Irish Setter

The Irish have always been great sportsmen, and therefore it is not surprising that so many spoiling dogs have emanated from Ireland, including this extremely active, glamorous-looking dog with its distinctive silky, rich red coat.


The Irish Setter's origins are not recorded. Small Spaniels that were used to find birds were bred with Bloodhounds to heighten their sense of smell. To increase their speed, the black Iberian and Spanish Pointers were introduced and thus the Irish Setter evolved. With the advent of dog shows, owners became obsessed with the glamour of the breed, but excessive inbreeding reduced the quality and it fell out of favour. By 1900 several British breeders reversed the tendency and dogs of great beauty appeared, a trend that holds good to this day.


This boisterous but talented breed needs firm and kind control from an early age for Irish Setters are wilful and have a mind of their own. They should be socialized from puppyhood - this is best achieved at a dog training club. Gentle and tolerant of children, most Setters are kept as pets nowadays, although their passion for hunting is undiminished.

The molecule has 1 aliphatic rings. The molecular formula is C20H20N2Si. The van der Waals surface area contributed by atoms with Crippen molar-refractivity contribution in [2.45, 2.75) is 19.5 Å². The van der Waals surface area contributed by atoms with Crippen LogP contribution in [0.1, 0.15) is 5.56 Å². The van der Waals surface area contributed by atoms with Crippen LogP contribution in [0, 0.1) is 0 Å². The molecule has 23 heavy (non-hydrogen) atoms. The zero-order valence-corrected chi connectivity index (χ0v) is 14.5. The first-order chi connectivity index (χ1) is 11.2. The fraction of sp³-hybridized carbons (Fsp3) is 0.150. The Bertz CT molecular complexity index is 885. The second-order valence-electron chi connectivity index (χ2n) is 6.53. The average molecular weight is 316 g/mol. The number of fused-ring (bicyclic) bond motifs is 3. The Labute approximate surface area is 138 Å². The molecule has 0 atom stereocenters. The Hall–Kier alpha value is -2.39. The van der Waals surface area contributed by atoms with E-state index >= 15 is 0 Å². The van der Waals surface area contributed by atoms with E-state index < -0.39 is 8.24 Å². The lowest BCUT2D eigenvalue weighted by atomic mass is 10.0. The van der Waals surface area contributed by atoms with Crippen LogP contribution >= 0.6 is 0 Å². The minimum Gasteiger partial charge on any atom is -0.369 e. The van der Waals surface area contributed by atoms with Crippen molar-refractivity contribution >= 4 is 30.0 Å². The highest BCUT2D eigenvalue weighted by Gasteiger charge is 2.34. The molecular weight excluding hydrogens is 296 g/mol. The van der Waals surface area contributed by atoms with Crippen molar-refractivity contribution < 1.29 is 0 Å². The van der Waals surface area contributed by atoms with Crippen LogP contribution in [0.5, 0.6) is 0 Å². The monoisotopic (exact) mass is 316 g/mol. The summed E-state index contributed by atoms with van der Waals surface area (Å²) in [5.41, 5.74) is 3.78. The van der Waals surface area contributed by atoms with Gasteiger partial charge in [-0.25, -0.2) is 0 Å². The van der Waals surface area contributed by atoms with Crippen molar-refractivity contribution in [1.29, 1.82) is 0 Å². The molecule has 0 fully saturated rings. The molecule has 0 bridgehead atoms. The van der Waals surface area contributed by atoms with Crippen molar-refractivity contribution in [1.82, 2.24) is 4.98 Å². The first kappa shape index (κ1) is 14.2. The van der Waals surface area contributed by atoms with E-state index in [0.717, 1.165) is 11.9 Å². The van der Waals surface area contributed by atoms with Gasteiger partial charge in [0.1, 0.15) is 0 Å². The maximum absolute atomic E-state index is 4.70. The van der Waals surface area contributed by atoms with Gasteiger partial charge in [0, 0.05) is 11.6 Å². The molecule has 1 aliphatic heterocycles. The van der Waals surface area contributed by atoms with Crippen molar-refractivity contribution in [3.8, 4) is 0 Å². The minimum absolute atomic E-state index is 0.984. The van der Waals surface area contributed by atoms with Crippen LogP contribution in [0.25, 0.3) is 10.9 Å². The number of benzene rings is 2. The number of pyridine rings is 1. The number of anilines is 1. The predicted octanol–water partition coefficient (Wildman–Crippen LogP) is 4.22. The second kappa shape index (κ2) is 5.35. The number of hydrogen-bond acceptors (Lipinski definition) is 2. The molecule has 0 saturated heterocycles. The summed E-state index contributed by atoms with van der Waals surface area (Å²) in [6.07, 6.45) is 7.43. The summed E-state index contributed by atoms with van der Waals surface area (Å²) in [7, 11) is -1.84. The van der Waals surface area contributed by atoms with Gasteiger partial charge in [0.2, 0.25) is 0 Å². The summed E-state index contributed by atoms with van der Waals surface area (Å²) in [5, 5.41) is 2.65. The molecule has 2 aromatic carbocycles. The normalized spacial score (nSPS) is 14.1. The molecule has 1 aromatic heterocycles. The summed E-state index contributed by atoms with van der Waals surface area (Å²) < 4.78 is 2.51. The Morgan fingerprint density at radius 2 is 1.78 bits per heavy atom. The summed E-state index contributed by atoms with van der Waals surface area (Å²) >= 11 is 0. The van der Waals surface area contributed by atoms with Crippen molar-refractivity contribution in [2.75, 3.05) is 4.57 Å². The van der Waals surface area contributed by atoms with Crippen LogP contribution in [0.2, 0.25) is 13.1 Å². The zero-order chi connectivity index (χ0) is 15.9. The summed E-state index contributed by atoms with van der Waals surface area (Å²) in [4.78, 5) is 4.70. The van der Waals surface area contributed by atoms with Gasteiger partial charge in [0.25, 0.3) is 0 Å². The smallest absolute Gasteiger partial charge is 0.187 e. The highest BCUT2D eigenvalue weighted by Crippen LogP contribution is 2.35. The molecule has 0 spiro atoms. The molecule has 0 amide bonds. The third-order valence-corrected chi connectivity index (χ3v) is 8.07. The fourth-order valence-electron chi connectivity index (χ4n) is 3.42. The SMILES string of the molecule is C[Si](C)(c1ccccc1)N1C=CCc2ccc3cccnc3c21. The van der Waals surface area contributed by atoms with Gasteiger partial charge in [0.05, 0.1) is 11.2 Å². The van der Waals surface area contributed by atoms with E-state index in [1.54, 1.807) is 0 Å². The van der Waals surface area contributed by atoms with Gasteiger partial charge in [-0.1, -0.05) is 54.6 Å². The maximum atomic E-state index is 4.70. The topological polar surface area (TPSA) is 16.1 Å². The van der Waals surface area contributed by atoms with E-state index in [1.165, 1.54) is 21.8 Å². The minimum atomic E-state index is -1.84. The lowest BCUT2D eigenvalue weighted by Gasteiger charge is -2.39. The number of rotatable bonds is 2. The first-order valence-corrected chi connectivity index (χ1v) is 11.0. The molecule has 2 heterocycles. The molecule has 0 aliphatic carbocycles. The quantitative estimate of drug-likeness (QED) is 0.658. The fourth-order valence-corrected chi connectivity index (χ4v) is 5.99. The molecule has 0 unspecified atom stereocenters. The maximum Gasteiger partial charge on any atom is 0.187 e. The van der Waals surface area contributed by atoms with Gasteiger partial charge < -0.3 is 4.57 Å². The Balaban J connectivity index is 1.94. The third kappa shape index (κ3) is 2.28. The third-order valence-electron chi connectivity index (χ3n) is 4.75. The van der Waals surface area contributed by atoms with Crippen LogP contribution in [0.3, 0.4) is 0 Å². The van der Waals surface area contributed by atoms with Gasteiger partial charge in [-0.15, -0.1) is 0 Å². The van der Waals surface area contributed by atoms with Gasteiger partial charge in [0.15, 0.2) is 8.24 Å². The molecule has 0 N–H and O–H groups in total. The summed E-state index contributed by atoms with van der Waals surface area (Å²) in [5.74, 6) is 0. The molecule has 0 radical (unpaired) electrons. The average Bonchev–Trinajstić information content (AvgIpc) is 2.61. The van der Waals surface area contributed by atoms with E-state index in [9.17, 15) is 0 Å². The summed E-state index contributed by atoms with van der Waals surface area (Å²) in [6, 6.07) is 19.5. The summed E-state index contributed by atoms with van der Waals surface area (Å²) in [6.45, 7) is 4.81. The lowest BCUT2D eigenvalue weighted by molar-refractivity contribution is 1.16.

must know

There are some genetic anomalies which are closely monitored by the breed clubs, notably hip dysplasia, progressive retinal atrophy (PRA), CLAD and some bloat. Buy from those breeders who test their dogs via the KC7BVA tests and take their advice.


The stunning rich red chestnut coat is the hallmark of the Irish Setter. It is a tall dog with elegant lines whose action, when running with a flowing coat, is a sight that once seen is never forgotten. Dogs are 60-70cm (23.5-27.5in) high, whereas bitches are 59-65cm (23-25.5in).

Strangers 2/5

May bark and then will be friendly

Temperament 3/5

Friendly, exuberant, needs firm handling

Exercise 5/5

As much as you can possibly give

Grooming 3/5

Three times a week

Other dogs 5/5



Happy, exuberant, full of fun, needs involvement within a family.

General care

A problem with this breed is how to provide enough exercise and stimulating activities to keep an adult dog busy. A country dog, it loves the open air and will rim with joggers and cyclists. Do not let one off the lead in traffic or in the presence of livestock. Take care not to overfeed - this dog is an athlete. Groom it three times a week, taking care to gently comb the furnishings to prevent tangling.

Gallery of Irish Setter